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  1.  23
    Financial Neoliberalism and Exclusion with and Beyond Foucault.Tim Christiaens - 2019 - Theory, Culture and Society 36 (4):95-116.
    In the beginning of the 1970s, Michel Foucault dismisses the terminology of ‘exclusion’ for his projected analytics of modern power. This rejection has had major repercussions on the theory of neoliberal subject-formation. Many researchers disproportionately stress how neoliberal dispositifs produce entrepreneurial subjects, albeit in different ways, while minimizing how these dispositifs sometimes emphatically refuse to produce neoliberal subjects. Relying on Saskia Sassen’s work on financialization, I argue that neoliberal dispositifs not only apply entrepreneurial norms, but also suspend their application for (...)
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  2. Franco 'Bifo' Berardi en de economische wetenschap als ideologie.Tim Christiaens & Massimiliano Simons - 2017 - de Uil van Minerva: Tijdschrift Voor Geschiedenis En Wijsbegeerte van de Cultuur 30 (1):44-68.
    Wij presenteren Berardi’s herwerking van de ideologiekritiek in drie stappen. Eerst schetsen wij de context waarin Berardi de ideologiekritiek herdenkt. Hij bouwt verder op de ontdekking van Deleuze en Guattari dat de taal van het kapitalisme niet de code, maar de axiomatiek is. De economische wetenschap biedt, volgens hen, mensen geen identiteit aan, maar bestaat uit een reeks commando’s die stromen van geld, arbeid, elektriciteit, enzovoort reguleert. Daaraan koppelt Berardi de observatie dat het hedendaagse kapitalisme vooral tekens verhandelt in plaats (...)
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  3.  16
    Hayek’s Vicarious Secularization of Providential Theology.Tim Christiaens - 2018 - Philosophy and Social Criticism 45 (1):71-95.
    Friedrich Hayek’s defense of neoliberal free market capitalism hinges on the distinction between economies and catallaxies. The former are orders instituted via planning, whereas the latter are spontaneous competitive orders resulting from human action without human design. I argue that this distinction is based on an incomplete semantic history of “economy.” By looking at the meaning of “oikonomia” in medieval providential theology as explained by Giorgio Agamben and Joseph Vogl, I argue how Hayek’s science of catallactics is itself a secularization (...)
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  4.  18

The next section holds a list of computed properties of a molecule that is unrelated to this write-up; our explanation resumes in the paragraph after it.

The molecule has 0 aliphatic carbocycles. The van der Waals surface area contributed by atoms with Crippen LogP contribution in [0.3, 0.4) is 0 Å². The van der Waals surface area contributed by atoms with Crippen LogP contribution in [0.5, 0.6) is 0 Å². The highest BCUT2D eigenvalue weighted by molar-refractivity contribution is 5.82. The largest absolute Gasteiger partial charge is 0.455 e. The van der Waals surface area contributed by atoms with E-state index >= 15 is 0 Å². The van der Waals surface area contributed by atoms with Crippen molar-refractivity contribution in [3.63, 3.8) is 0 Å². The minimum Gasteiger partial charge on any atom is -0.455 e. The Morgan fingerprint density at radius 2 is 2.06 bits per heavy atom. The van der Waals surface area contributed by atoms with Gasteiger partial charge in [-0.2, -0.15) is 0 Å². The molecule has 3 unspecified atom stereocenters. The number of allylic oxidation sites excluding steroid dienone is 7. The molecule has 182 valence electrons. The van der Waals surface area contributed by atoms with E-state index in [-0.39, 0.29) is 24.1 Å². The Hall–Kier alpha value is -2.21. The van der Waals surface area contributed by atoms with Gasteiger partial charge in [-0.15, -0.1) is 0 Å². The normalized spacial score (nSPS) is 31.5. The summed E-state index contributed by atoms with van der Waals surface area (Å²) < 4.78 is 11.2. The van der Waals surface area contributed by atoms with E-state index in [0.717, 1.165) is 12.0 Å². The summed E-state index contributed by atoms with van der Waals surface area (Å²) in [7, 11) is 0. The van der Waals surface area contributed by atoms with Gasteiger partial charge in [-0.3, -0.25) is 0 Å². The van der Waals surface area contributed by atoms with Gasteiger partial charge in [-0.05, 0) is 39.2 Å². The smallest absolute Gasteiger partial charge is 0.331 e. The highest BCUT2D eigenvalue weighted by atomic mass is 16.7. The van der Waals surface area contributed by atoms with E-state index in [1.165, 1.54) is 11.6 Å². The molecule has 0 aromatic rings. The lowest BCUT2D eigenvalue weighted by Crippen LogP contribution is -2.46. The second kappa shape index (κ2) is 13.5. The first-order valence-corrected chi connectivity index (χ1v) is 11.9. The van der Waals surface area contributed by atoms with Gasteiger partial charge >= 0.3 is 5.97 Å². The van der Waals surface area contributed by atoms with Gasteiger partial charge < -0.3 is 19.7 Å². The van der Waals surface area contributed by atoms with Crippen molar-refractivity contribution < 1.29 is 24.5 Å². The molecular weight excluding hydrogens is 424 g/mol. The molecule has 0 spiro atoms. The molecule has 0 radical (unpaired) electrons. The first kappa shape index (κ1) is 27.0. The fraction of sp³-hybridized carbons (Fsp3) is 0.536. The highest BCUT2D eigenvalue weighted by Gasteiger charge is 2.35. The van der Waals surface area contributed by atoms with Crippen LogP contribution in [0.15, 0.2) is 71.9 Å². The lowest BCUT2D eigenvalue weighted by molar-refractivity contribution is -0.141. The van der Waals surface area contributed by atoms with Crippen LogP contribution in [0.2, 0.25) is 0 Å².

Aristotle’s Anthropological Machine and Slavery in Advance.Tim Christiaens - forthcoming - Epoché: A Journal for the History of Philosophy.
    Among the most controversial aspects of Aristotle’s philosophy is his endorsement of slavery. Natural slaves are excluded from political citizenship on ontological grounds and are thus constitutively unable to achieve the good life, identified with the collective cultivation of logos in the polis. Aristotle explicitly acknowledges their humanity, yet frequently emphasizes their proximity to animals. It is the latter that makes them purportedly unfit for the polis. I propose to use Agamben’s theory of the anthropological machine to make sense of (...)
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  5.  3
    The Entrepreneur of the Self Beyond Foucault’s Neoliberal Homo Oeconomicus.Tim Christiaens - 2020 - European Journal of Social Theory 23 (4):493-511.
    In his lectures on neoliberalism, Michel Foucault argues that neoliberalism produces subjects as ‘entrepreneurs of themselves’. He bases this claim on Gary Becker’s conception of the utility-maximizing agent who solely acts upon cost/benefit-calculations. Not all neoliberalized subjects, however, are encouraged to maximize their utility through mere calculation. This article argues that Foucault’s description of neoliberal subjectivity obscures a non-calculative, more audacious side to neoliberal subjectivity. Precarious workers in the creative industries, for example, are encouraged not merely to rationally manage their (...)
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